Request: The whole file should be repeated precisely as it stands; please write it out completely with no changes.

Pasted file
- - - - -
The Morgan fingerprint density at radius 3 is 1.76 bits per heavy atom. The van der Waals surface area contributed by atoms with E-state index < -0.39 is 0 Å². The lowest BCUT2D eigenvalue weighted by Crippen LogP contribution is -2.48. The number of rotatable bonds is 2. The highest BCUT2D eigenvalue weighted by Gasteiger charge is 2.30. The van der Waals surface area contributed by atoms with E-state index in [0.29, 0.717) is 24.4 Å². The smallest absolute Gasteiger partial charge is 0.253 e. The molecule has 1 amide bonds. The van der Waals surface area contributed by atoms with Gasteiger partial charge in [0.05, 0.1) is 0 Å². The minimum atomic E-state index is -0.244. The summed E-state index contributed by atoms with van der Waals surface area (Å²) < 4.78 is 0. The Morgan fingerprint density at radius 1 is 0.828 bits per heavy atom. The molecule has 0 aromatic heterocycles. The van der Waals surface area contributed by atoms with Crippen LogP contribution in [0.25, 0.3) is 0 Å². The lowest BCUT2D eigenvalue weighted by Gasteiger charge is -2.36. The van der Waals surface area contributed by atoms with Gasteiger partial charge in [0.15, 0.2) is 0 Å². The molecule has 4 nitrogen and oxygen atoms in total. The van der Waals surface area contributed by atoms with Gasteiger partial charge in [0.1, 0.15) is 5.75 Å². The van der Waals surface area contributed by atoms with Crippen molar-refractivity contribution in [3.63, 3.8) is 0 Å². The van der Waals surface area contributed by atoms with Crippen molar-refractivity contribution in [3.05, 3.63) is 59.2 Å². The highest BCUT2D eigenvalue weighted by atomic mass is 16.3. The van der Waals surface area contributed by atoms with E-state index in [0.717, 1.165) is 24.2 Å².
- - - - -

The Morgan fingerprint density at radius 3 is 1.76 bits per heavy atom. The van der Waals surface area contributed by atoms with E-state index < -0.39 is 0 Å². The lowest BCUT2D eigenvalue weighted by Crippen LogP contribution is -2.48. The number of rotatable bonds is 2. The highest BCUT2D eigenvalue weighted by Gasteiger charge is 2.30. The van der Waals surface area contributed by atoms with E-state index in [0.29, 0.717) is 24.4 Å². The smallest absolute Gasteiger partial charge is 0.253 e. The molecule has 1 amide bonds. The van der Waals surface area contributed by atoms with Gasteiger partial charge in [0.05, 0.1) is 0 Å². The minimum atomic E-state index is -0.244. The summed E-state index contributed by atoms with van der Waals surface area (Å²) < 4.78 is 0. The Morgan fingerprint density at radius 1 is 0.828 bits per heavy atom. The molecule has 0 aromatic heterocycles. The van der Waals surface area contributed by atoms with Crippen LogP contribution in [0.25, 0.3) is 0 Å². The lowest BCUT2D eigenvalue weighted by Gasteiger charge is -2.36. The van der Waals surface area contributed by atoms with Gasteiger partial charge in [0.15, 0.2) is 0 Å². The molecule has 4 nitrogen and oxygen atoms in total. The van der Waals surface area contributed by atoms with Gasteiger partial charge in [0.1, 0.15) is 5.75 Å². The van der Waals surface area contributed by atoms with Crippen molar-refractivity contribution in [3.63, 3.8) is 0 Å². The van der Waals surface area contributed by atoms with Crippen molar-refractivity contribution in [3.05, 3.63) is 59.2 Å². The highest BCUT2D eigenvalue weighted by atomic mass is 16.3. The van der Waals surface area contributed by atoms with E-state index in [0.717, 1.165) is 24.2 Å².